I attended the big New York antiwar protest today. Started at the Public Library in a "feeder march" that never made it to the main rally at 49th and 1st Ave. The cops were ready with barricades and equestrians, keeping the enormous crowds moving uptown on the big avenues and not allowing people to move crosstown on the east-west streets. I made it as far as 3rd Ave and 53rd, then heard I would have to walk all the way up to the 70s to cross over to York, and thence downtown to the rally. Word on the street was that the barricade "pens" at 1st and 49th didn't seem very full, because the bulk of the protestors had been kept away from the rally for "crowd control" reasons. To revert to the Sixties lexicon, I can only say "Oink Oink." The spirit of the crowd was very humorous and upbeat despite the obnoxious police presence. Lots of families and well-mannered, creative people think this war is a crappy idea!

A few more photos are here (click on thumbnails to enlarge).

- tom moody 2-16-2003 12:59 am

Great pictures Tom. Thanks.
- jim 2-16-2003 1:58 am

Thanks, Jim!

Here's some more on the protest, estimated by most commentators to be in the 200,000-250,000 range, and by the police to be 100,000 (why do they always do that?), according to the NY Times. This is from the tail end of that article:

The police did not disclose details of their security operation, but did say that 5,000 officers were involved. It was mounted during one of the most intense [bogus?] national security alerts since the attacks of 9/11. In addition to the thousands of uniformed officers in the streets, it included sharp-shooters on rooftops [that's nice to know!], mounted officers, radiation detectors and other hazardous-materials detection and decontamination equipment, bomb-sniffing dogs and plainclothes officers mingling in the crowds [I saw a few of those; one told a kid to get off a stone lion at the Library].

It appeared that the police [who evidently never websurf] had not anticipated such a large crowd. At 1:45 p.m., Chief Joseph J. Esposito, the highest-ranking uniformed officer, ordered the department's highest mobilization, a rare measure that brought 1,000 officers from precincts and other commands around town. The alert was last used in November 2001, when American Airlines Flight 587 crashed in the Rockaways.

Many of the crowd control techniques (setting up barricades, closing off cross streets, chopping up the rally into micromanageable segments) were perfected under the Giuliani administration--I used to live in Hell's Kitchen and saw the same strategies employed for New Year's Eve revelers. In retrospect I think maybe the rally organizers made a mistake insisting on the UN as the starting point for the march. Originally the endpoint was Central Park, but that got dropped during the lawsuit process, in favor of a court mandated "stationary rally" at 49th and 1st Ave. If the event had been planned for the park the cops couldn't have used the city grid--with its easily closed off choke points--to their advantage. According to bloggy's report on the day's events, they also banned portable toilets--ostensibly for security reasons, but a sure way to get a crowd in bathroom-deprived NYC to disperse relatively quickly. When it was all said and done, people were sold short by their supposed public servants today. Equestrians to control moms with strollers? Snipers on rooftops to pick off what--college professors? C'mon!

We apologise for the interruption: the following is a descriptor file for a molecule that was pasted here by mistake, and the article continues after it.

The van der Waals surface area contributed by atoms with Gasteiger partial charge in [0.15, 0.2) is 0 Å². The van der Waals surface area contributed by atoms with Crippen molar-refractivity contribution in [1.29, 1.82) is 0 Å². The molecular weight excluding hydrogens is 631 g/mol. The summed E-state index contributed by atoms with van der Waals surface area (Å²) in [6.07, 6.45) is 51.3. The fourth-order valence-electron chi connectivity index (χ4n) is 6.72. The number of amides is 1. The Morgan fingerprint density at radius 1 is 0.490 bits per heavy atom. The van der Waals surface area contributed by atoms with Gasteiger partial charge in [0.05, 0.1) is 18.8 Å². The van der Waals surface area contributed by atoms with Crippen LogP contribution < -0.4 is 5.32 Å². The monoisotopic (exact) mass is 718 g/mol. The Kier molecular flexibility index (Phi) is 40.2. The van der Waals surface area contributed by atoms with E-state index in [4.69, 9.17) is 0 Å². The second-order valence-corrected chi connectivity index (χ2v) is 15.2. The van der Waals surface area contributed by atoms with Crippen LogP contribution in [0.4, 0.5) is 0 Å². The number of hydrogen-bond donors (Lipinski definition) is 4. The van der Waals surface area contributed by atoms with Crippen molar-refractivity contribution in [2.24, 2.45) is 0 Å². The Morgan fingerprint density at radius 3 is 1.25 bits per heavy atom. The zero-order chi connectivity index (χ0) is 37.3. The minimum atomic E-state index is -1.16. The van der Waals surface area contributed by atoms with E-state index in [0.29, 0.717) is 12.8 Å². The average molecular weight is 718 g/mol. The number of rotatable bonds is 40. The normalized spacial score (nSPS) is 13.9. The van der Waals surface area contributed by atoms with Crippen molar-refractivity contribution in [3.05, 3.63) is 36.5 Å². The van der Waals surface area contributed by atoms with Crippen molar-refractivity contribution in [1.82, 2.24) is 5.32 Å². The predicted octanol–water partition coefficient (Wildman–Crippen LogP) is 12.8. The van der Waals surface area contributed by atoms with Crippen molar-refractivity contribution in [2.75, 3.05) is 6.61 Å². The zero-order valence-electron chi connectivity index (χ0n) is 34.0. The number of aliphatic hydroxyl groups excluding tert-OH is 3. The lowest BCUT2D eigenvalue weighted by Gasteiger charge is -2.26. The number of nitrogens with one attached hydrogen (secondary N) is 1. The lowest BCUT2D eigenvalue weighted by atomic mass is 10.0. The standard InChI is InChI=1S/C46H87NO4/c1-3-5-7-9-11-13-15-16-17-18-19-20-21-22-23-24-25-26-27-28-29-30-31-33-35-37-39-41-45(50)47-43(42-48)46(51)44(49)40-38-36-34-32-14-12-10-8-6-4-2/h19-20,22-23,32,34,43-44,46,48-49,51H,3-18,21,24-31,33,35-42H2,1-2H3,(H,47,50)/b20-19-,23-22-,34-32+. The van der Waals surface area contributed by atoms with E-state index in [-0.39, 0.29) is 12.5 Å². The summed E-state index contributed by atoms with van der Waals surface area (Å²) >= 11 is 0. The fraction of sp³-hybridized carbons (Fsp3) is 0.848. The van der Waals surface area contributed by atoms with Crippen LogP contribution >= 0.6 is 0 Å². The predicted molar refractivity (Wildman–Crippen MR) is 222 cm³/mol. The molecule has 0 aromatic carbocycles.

- tom moody 2-16-2003 8:59 am

Here's a first person account with a less gloomy spin than mine. He captures the mood of the day nicely. I don't agree that the crowd at any point overwhelmed the police--it was moving slowly mainly because of all the barricaded streets--but it was great to suddenly find yourself in a group of joyful protestors completely packing the streets as far as the eye could see.

More details I remember:

A group of pink-haired women with papier mache missiles strapped to their crotches.

A very old man exhorting the crowd "Vote for Bush and get Four...More...Wars!" over and over.

A woman ripping a Palestinian Solidarity flyer to pieces in front of the person handing them out, yelling "This is anti-Semitic!"

Cops everywhere confiscating signs with sticks. "You can keep the sign, just give me the stick (Granny)." Well-prepared people had their signs mounted on cardboard tubes.

Cop commenting (making fun?) of the beard of the artist I was with when we asked where the nearest accessible cross street was, then giving us bad information about the cross street (he said 55th--it was 63rd).

At the library: "Free signs for lesbians. Are you a lesbian? Free signs for..."

Huge guy in hard hat says "Bunch of commies" to no one in particular and then laughs at his own joke.

Guy with giant papier mache Bush head climbs up on truck, takes off mask, and yells "End the fascist state now!" through a megaphone.
- tom moody 2-16-2003 9:46 am

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